The Department of Haematological Medicine specialises in the prenatal diagnosis of inherited red cell disorders, myelodysplastic syndromes, myeloma, leukaemia, lymphoma, and sickle cell disease.

The department’s anticoagulation and clinical thrombosis services are national leaders in managing venous thromboembolism and thrombophilia.

We also have close links with the Department of Child Health and jointly manage the paediatric haematology disorders with an active clinical research programme in sickle cell disease.

Meet the team


The unit has the largest bone marrow transplant programme in the UK and performs more than 160 autologous, allogeneic and unrelated transplants a year, with outcomes equal to international standards. We have the first Gene Therapy Advisory Committee (GTAC) approved immune gene therapy programme for leukaemia and are a centre of excellence for myelodysplastic syndromes.

We provide specialist diagnostic investigations and treatment for a wide range of blood, bone marrow and spleen disorders.

We treat all types of anaemia, platelet disorders, polycythaemia (high red cell count), iron metabolism disorders such as haemochromatosis (iron overload) and abnormal white cell counts.

Our service also offers specialist transfusion advice for pregnant women, patients with special requirements and patients who refuse blood products.

King’s is a leading national and international centre for the diagnosis and treatment of blood cancers.

We are home to the centralised bone marrow transplant (BMT) service for King’s and Guy's and St Thomas's NHS Foundation Trusts. This has the largest BMT programme in the UK and performs more than 160 transplants a year.

We are also an international centre for research into and the treatment of myeloid leukaemias, lymphomas and myeloma, and have the first immune gene therapy programme for leukaemia approved by the Gene Therapy Advisory Committee (GTAC).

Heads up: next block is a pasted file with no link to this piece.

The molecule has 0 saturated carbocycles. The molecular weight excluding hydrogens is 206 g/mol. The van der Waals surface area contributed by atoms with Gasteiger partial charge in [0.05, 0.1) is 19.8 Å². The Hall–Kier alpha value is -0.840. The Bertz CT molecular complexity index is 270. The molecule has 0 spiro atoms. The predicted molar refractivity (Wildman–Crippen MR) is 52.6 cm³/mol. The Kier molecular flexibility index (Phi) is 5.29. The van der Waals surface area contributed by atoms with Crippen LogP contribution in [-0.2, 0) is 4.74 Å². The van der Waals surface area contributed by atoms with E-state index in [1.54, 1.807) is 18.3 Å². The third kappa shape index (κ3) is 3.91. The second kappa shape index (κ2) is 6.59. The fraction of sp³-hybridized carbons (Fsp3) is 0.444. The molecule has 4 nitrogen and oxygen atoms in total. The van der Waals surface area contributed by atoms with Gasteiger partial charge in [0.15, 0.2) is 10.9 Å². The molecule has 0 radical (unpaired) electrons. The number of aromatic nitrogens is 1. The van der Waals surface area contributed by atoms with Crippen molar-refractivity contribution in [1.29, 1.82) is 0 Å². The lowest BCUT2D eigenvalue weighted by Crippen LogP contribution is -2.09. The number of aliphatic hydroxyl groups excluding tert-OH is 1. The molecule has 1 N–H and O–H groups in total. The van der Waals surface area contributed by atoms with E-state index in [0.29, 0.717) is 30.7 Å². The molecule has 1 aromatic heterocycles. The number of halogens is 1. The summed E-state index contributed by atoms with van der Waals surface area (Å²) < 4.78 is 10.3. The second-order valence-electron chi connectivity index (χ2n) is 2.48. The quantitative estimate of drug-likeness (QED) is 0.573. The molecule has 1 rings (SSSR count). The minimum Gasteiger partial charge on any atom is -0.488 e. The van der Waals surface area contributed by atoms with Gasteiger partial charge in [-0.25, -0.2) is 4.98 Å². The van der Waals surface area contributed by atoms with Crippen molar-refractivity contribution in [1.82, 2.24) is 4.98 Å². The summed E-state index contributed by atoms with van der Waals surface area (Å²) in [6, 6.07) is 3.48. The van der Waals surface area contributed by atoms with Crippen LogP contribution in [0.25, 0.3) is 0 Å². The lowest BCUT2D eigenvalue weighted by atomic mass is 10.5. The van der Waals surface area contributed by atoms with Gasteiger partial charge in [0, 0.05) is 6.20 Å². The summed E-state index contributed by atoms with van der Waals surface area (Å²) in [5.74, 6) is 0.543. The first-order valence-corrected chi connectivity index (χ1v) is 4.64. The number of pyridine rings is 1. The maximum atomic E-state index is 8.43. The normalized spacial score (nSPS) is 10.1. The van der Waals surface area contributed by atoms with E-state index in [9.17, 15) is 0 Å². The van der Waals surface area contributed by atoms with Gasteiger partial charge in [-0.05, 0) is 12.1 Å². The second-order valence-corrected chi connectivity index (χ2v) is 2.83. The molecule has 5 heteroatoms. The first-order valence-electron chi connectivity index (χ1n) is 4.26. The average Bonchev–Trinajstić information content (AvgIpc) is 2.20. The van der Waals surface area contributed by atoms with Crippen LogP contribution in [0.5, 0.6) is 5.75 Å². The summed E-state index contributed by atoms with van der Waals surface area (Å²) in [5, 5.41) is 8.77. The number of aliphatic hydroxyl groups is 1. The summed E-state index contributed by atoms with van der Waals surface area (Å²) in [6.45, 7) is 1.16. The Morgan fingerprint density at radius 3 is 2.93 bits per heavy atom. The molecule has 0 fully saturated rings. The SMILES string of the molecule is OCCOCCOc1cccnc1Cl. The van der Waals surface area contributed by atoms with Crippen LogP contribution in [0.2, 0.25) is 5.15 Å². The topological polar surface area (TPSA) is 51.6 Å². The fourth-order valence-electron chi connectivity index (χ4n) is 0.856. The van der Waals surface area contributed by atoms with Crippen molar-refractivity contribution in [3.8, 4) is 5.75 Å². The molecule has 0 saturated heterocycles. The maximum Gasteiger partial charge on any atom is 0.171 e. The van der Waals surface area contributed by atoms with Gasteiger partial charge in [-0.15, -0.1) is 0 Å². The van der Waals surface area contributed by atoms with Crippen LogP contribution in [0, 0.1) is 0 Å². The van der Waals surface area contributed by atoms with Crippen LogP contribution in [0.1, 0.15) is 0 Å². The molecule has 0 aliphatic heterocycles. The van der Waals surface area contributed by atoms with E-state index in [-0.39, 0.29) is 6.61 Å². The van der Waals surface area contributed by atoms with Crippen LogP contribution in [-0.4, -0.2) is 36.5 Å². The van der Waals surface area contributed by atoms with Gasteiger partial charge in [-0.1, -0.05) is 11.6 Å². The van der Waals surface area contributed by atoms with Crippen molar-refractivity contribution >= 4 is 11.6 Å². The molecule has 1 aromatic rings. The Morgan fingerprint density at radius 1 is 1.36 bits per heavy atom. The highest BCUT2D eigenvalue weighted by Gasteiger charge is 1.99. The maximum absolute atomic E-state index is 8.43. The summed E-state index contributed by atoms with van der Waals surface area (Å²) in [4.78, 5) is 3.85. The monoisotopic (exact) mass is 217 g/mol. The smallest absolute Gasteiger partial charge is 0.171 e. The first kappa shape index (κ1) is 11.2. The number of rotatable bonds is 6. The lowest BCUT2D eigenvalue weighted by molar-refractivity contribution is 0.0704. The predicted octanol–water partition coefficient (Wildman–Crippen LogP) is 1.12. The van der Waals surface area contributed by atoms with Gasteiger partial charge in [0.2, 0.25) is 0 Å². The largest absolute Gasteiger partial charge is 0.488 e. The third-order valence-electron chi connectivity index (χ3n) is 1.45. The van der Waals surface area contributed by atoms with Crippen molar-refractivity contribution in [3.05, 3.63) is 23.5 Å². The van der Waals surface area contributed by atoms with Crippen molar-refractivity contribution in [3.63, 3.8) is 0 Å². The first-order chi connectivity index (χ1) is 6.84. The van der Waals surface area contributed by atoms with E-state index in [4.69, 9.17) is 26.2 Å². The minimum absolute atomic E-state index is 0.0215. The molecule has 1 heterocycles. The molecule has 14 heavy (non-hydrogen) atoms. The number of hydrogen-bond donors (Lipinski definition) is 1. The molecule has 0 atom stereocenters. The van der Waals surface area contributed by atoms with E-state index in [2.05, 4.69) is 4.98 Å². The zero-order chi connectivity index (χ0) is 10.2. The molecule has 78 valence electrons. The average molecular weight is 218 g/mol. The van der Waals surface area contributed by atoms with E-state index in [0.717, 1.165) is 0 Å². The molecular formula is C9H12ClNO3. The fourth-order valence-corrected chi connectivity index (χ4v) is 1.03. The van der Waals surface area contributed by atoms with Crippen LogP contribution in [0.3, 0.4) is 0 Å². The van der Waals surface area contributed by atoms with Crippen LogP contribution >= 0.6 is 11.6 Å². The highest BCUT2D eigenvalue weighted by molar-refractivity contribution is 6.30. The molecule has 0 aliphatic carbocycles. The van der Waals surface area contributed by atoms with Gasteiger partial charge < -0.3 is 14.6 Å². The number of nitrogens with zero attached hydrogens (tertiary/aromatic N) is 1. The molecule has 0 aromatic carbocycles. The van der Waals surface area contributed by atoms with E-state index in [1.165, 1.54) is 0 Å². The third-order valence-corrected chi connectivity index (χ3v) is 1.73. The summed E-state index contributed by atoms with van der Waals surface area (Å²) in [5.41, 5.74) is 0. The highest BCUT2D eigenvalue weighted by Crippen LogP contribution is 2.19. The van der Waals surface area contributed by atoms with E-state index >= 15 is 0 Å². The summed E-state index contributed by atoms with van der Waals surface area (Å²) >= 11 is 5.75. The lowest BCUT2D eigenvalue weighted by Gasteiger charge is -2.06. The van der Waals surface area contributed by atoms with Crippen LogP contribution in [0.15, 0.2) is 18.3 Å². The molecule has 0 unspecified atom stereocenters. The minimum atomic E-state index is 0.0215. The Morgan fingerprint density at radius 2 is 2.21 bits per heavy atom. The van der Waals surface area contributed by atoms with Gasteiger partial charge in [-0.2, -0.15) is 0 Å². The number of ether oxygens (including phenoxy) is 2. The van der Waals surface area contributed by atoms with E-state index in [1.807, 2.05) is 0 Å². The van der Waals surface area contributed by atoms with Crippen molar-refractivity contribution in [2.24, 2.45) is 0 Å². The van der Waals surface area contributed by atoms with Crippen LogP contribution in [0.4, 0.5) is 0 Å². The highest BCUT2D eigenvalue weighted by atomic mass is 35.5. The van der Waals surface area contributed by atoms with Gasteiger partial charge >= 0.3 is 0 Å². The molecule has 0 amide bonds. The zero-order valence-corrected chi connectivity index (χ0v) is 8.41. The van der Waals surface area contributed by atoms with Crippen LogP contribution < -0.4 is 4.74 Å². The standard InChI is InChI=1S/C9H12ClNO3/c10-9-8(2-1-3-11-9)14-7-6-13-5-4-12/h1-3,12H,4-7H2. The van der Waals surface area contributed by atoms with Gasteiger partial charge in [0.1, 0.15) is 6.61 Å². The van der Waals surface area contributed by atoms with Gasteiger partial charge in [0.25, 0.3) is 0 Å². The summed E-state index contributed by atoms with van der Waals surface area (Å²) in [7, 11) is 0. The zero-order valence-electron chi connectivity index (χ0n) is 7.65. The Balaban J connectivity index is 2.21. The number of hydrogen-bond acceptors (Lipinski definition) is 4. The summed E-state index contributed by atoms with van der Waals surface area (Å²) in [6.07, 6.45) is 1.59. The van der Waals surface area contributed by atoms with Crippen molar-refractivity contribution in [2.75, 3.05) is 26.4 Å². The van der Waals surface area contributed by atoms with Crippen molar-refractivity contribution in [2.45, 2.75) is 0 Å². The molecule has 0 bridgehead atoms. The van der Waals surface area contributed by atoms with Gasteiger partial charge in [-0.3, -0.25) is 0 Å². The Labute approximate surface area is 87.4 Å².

As a Centre of Excellence for myelodysplasia we have expertise in matched and unrelated transplants for the treatment of myelodysplastic syndrome (MDS)

Twenty years ago we began conducting autologous transplants (where a patient is treated with their own cells) and we now run the UK’s largest programme of complex transplants, including non-related adult and parent-to-child bone marrow transplants and cord blood cell transplants. We have a large unit with experts in every disease type which is internationally recognised.

King’s is one of the world’s leading centres for the treatment of leukaemias and is the only centre in Europe to have clinical and research expertise in all the main disease areas, including:

  • myelodysplastic syndromes (MDS),
  • acute myleoid leukaemia (AML),
  • aplastic anaemia (AA) and
  • paroxysmal nocturnal haemoglobinuria (PNH).

The outlook for leukaemia patients aged over 50 is often very poor, as traditional chemotherapy treatments are not well tolerated by older people. King’s introduced the concept of non-related bone marrow transplants for patients over 50, using minimal chemotherapy to suppress the patient’s immunity and replace it with a new immune system which then kills the leukaemia cells. This technique is now widely used, especially for myeloid leukaemias, where King’s is an international centre of excellence.